Play Before Play, the Scripted Experience

Over in another thread, we've been discussing how having a clear sense of what is about to happen, what will happen, or where the story is headed can be an advantage to a group that wants their story and their scenes to be as coherent, powerful, aesthetically pleasing, or well-acted as possible.

In some ways, knowing what's coming and why can help us to do that better. If I know that your character will ultimately betray me, I can highlight that by making my character as pure, innocent, gullible, or well-meaning and self-sacrificing as possible, for instance, adding weight and drama to the eventual betrayal.

For you, dear reader (and I really hope to hear from @EmmatheExcrucian on this, in particular):

What's the furthest you've ever gone in terms of "pre-writing" game scenes and events before actually playing through them? For instance, have you ever established lines of dialogue, particular "stage choreography" (a kiss, a slap, a touch, an entrance or an exit), or other details before actually playing through that moment?

Has anyone ever gone so far as to write a whole script and then to perform it?

If so, what was your experience with doing so? Did you ever "cross a line", and decide to never do so again? What parts of the experience added to your game and which parts detracted from your enjoyment?

(I should clarify that I'm talking about *shared* knowledge/preparation/brainstorming - something the group does together, in the open - not the kind of thing where one player has a plan they want to spring on the others, like a railroading GM.)


  • We take this so far as to sometimes rehearse scenes before play, as a way of drafting. When there's a moment we're having trouble conceptualizing, we do casual "practice" versions of it sometimes, to work out our thoughts on it.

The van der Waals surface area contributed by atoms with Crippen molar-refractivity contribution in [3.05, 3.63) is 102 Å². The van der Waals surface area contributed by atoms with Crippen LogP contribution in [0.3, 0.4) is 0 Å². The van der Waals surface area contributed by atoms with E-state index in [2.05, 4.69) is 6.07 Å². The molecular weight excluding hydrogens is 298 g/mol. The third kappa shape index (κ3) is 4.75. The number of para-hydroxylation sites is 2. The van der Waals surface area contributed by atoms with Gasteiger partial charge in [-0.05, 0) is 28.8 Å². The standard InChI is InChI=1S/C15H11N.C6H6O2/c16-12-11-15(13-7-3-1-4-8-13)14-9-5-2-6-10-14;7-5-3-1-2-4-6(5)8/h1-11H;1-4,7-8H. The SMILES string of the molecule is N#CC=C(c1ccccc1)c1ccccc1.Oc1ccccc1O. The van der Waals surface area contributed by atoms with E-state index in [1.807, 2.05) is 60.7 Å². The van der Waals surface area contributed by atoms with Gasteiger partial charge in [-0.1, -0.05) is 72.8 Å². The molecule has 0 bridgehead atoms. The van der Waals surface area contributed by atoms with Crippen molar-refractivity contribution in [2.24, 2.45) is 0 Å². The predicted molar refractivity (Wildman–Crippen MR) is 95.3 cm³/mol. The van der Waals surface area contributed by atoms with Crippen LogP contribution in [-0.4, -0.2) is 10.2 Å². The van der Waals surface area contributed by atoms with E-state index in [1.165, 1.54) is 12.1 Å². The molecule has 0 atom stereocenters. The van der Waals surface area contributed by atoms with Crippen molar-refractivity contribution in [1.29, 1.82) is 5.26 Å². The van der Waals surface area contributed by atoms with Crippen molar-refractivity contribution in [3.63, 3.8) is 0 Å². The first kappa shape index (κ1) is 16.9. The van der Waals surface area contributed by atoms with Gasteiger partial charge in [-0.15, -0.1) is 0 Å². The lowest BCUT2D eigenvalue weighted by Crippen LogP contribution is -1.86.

This is especially common for us with particularly sensitive scenes, where we want to make sure we portray things with the appropriate level of nuance.

    For instance:
    There's a plot thread we've thought out for the sequel campaign to our current campaign. To explain the context, Sora rescued a girl named Daria from an abusive household in the early parts of Looking Glass Heart. They became best friends. Daria clearly had a crush on Sora, but Sora didn't know how to handle that (despite having feelings for her), because she was especially socially awkward at the time and was afraid of weird power dynamics in their relationship because of Sora's role as her savior. So she starts calling Daria her little sister, in a found family kind of way. A bunch of time passes, and Daria becomes a badass super-powered delinquent like Sora, basically destroying any risk of that weird power dynamic, putting them on even footing socially. Throughout all of this, Daria kind of hesitantly accepts Sora casting her as her sister, because she feels like if Sora isn't interested in her romantically, at least they can be really close in a different way, even though it's not quite the way she wants. During a storyline where Sora has been out of Town for 6 months, Daria really hit a point of not being okay with the weird space their relationship is in, not being okay with just forever being stuck as Sora's sister, and she's been planning to confess her love to Sora next time she sees her (which is going to be early on in the sequel campaign, since Looking Glass Heart has always ended with Sora getting back to Town and seeing Sadako (my character, who is one of Sora's girlfriends) for the first time since they were separated at the end of the previous storyline.